Representing MA at the Al Neuharth Free Spirit and Journalism Conference

Nathan Zhao


“Dream. Dare. Do.” — Al Neuharth

As I disembarked the plane, I pondered the meaning of Neuharth’s quote printed on my light blue “Free Spirit” shirt, barely bothering to look up at an aptly placed banner welcoming me to our nation’s capital: Washington, D.C.

Wandering through the concourse and to baggage claim, I spotted another teenager wearing a Free Spirit shirt. I walked over and introduced myself as Nathan Zhao from Massachusetts, a custom that would become all too familiar over the next few days.

“Jacob Whitlock, Alabama,” he said, with absolutely no hint of a Southern accent. This would be the first of many surprises over my five days in Washington. I was in for the week of a lifetime.

Last June, I had the honor of representing Massachusetts at the 2018 Al Neuharth Free Spirit and Journalism Conference. Comprised of 51 representatives — one from each of the 50 states and the District of Columbia, the five-day, all-expenses paid conference offered each participant not only a $1000 scholarship, but also the ability to meet well-known individuals in the world of journalism. The Conference is run by the Freedom Forum Institute, an organization associated with the Newseum that promotes the first amendment. The Free Spirit Conference was started by its namesake of Al Neuharth, the founder of USA Today.

From the moment the conference began to the moment it ended, our schedule was packed. A behind-the-scenes tour of USA Today. A mock trial with a real US District Court Judge. A conversation with legendary sports reporter Lesley Visser. A Q&A session with David Fahrenthold, Washington Post reporter who investigated Trump’s charitable givings. A photography lecture with Doug Mills, who has photographed US presidents for the Associated Press and New York Times since Ronald Reagan and took the famed photo of George Bush hearing the news on September 11. An interview with Sara Ganim, CNN reporter who broke the sexual assault scandal of Penn State football coach Jerry Sandusky. A VIP tour of the Capitol, with visits to the Press Briefing room of both the House and Senate. A photo op and two-hour long discussion with the Freedom Riders, who pioneered the Civil Rights movement in the ’60s. A panel with Mike McCurry, Bill Clinton’s Press Secretary during the Lewinsky scandal. In each session, we acted as any group of aspiring journalists would: asked countless questions, covering all aspects of a specific topic, and pressed for answers to questions that were diverted. The list goes on and on.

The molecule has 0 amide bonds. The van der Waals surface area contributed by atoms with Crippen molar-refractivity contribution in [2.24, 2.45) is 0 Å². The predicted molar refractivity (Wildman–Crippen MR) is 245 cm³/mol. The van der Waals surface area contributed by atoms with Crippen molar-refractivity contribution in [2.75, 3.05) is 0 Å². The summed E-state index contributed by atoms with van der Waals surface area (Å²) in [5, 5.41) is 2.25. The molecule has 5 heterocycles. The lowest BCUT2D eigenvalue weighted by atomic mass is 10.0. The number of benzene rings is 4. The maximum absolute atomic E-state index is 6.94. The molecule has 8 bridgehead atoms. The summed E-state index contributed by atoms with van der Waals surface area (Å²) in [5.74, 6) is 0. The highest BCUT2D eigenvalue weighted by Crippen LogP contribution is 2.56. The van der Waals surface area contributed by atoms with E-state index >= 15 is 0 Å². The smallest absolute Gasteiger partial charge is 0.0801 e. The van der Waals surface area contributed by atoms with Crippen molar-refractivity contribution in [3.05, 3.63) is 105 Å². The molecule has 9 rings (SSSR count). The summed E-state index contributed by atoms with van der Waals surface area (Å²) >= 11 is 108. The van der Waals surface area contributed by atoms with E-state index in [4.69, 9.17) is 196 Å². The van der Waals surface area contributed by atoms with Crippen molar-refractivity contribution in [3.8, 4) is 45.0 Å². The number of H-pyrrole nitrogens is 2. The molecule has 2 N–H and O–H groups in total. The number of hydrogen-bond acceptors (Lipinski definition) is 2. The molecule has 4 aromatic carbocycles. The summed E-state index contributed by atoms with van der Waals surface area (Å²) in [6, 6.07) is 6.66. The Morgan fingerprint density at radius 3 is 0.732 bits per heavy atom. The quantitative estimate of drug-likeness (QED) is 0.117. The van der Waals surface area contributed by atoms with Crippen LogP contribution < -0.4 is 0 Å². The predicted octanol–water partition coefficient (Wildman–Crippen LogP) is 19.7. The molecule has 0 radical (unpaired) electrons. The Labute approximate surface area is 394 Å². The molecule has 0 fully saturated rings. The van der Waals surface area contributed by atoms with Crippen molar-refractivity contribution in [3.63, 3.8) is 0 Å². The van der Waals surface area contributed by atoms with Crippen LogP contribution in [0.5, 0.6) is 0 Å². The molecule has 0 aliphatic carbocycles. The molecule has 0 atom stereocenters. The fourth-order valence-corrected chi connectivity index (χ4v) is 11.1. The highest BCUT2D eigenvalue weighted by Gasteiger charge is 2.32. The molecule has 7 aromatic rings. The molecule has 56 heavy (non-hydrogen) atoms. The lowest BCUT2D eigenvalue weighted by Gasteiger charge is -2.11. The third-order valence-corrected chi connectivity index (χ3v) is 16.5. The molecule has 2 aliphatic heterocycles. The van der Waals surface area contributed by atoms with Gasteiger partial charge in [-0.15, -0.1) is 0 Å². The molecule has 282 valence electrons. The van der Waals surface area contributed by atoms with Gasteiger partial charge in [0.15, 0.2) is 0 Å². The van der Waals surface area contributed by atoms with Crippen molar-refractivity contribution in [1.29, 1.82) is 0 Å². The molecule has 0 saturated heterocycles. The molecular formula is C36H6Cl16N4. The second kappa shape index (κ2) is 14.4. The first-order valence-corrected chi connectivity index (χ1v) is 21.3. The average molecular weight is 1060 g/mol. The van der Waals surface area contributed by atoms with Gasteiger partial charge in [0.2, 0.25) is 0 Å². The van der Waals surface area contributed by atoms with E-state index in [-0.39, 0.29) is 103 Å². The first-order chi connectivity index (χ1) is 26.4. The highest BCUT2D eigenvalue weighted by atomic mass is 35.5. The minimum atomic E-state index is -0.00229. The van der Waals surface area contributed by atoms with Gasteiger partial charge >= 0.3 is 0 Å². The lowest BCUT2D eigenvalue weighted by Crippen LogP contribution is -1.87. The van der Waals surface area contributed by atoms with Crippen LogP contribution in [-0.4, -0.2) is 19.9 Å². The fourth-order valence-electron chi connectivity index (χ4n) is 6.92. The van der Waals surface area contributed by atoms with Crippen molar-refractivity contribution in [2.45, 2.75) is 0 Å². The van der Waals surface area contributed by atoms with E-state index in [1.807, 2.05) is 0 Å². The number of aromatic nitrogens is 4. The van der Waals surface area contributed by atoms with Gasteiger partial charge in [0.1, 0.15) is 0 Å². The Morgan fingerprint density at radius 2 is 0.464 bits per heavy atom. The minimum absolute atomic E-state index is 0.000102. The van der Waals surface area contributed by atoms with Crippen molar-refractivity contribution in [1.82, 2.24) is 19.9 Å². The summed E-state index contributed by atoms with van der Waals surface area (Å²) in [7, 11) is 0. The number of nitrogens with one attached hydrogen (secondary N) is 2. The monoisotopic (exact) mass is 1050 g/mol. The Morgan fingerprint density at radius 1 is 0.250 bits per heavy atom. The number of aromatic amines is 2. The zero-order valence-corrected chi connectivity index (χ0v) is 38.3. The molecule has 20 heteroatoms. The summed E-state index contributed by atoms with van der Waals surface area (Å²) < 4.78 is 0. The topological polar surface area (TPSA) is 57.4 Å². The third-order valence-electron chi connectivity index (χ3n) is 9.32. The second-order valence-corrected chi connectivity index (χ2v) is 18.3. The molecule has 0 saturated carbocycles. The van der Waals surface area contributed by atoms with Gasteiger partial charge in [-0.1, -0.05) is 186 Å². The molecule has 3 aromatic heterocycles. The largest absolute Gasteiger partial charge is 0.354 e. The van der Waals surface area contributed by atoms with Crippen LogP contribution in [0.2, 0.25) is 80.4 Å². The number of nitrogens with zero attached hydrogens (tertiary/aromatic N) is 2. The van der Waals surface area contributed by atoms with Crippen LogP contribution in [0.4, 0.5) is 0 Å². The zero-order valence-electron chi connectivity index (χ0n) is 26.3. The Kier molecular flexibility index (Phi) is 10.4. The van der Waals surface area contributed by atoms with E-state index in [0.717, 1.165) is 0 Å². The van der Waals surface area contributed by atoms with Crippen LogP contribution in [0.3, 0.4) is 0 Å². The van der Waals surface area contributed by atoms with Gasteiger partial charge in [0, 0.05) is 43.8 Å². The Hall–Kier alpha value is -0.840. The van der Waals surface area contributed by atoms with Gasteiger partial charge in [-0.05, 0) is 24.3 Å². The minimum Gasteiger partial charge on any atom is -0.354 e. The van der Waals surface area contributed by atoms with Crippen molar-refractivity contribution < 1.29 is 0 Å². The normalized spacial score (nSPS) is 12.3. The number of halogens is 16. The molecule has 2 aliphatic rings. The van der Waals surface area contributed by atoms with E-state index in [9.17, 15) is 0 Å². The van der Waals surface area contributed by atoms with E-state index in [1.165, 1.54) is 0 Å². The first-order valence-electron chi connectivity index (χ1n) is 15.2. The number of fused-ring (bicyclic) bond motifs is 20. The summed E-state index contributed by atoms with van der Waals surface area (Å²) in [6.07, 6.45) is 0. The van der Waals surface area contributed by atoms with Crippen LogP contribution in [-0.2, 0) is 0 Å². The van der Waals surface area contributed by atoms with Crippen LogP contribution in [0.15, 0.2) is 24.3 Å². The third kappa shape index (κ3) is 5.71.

Through these sessions and more, I learned so much about journalism itself, as well as its future. Val Hoeppner taught us how journalism is changing with the onset of social media and even taught us to experiment with VR, and Chuck Todd told us how he deals with those he disagrees with on Meet the Press (we watched on-air in the studio when he questioned Kellyanne Conway), just to name a few. We rose at 5am and didn’t return to the hotel until 11pm.

Even with such a full schedule, there was still plenty of time for socializing with the other 50 representatives. We discussed issues that from Wayland, MA, might seem far-off, but for my fellow representatives, were very real: the national drug crisis that most strongly manifested in West Virginia. The teacher strikes in Oklahoma, Arizona, Kentucky, Colorado, and more. While I regularly read about national issues, speaking with those who were legitimately affected by them and whose state of upbringing affected their own views on them added nuance to my own beliefs. I realized that living in the state with the best education in the country has its perks, as our journalism program doesn’t need to worry about being defunded or terminated. In Massachusetts, student journalists are lucky to have a law that prohibits censorship of student newspapers in most instances.

On a lighter tone, we also spoke about state stereotypes and surprised each other: Alaskan people do not know what traffic is; Hawaii, believe it or not, has a lot of traffic; Minnesotans are really nice; and yes, people really do live in North Dakota and Idaho. Boston sports teams are absolutely abhorred as winning too often.

Yet the week came to a close before we knew it. Pretty soon, we were saying our goodbyes and promising to see each other again at journalism conventions or in college. We created a GroupMe chat that I still consult for insightful political discussions or advice on how to run a publication.

As I boarded the plane for the short flight back to Boston, I reflected on our five long days of countless activities. Not only can I now say that I have a friend in every state, but I also know that my trust in journalism and the first amendment is as sturdy as ever. The future of journalism is bright, and I’m thankful to have experienced that future this summer.

Find more information about the Al Neuharth Free Spirit and Journalism Conference here.